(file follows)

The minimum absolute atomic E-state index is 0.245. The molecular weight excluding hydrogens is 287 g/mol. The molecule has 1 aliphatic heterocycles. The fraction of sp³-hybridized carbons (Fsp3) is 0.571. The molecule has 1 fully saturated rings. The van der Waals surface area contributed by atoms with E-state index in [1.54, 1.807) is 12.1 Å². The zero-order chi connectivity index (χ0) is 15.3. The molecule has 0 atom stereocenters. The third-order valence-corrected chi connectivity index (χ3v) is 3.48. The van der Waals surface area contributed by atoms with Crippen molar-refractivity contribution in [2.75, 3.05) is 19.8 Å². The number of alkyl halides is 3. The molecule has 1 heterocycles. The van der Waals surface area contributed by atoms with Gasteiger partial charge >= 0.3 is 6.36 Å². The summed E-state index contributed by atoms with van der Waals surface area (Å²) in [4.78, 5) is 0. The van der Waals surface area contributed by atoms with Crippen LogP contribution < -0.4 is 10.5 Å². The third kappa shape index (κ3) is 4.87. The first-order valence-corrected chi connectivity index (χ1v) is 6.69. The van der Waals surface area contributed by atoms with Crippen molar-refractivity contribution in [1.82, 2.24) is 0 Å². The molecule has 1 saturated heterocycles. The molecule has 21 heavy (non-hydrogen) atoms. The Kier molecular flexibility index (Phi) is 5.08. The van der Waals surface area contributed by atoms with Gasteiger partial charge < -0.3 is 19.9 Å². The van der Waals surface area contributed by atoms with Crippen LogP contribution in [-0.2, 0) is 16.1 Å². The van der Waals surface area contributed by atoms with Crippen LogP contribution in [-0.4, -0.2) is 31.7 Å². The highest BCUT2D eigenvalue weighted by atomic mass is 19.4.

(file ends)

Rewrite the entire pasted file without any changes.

The minimum absolute atomic E-state index is 0.245. The molecular weight excluding hydrogens is 287 g/mol. The molecule has 1 aliphatic heterocycles. The fraction of sp³-hybridized carbons (Fsp3) is 0.571. The molecule has 1 fully saturated rings. The van der Waals surface area contributed by atoms with E-state index in [1.54, 1.807) is 12.1 Å². The zero-order chi connectivity index (χ0) is 15.3. The molecule has 0 atom stereocenters. The third-order valence-corrected chi connectivity index (χ3v) is 3.48. The van der Waals surface area contributed by atoms with Crippen molar-refractivity contribution in [2.75, 3.05) is 19.8 Å². The number of alkyl halides is 3. The molecule has 1 heterocycles. The van der Waals surface area contributed by atoms with Gasteiger partial charge >= 0.3 is 6.36 Å². The summed E-state index contributed by atoms with van der Waals surface area (Å²) in [4.78, 5) is 0. The van der Waals surface area contributed by atoms with Crippen LogP contribution < -0.4 is 10.5 Å². The third kappa shape index (κ3) is 4.87. The first-order valence-corrected chi connectivity index (χ1v) is 6.69. The van der Waals surface area contributed by atoms with Crippen molar-refractivity contribution in [1.82, 2.24) is 0 Å². The molecule has 1 saturated heterocycles. The molecule has 21 heavy (non-hydrogen) atoms. The Kier molecular flexibility index (Phi) is 5.08. The van der Waals surface area contributed by atoms with Gasteiger partial charge < -0.3 is 19.9 Å². The van der Waals surface area contributed by atoms with Crippen LogP contribution in [-0.2, 0) is 16.1 Å². The van der Waals surface area contributed by atoms with Crippen LogP contribution in [-0.4, -0.2) is 31.7 Å². The highest BCUT2D eigenvalue weighted by atomic mass is 19.4.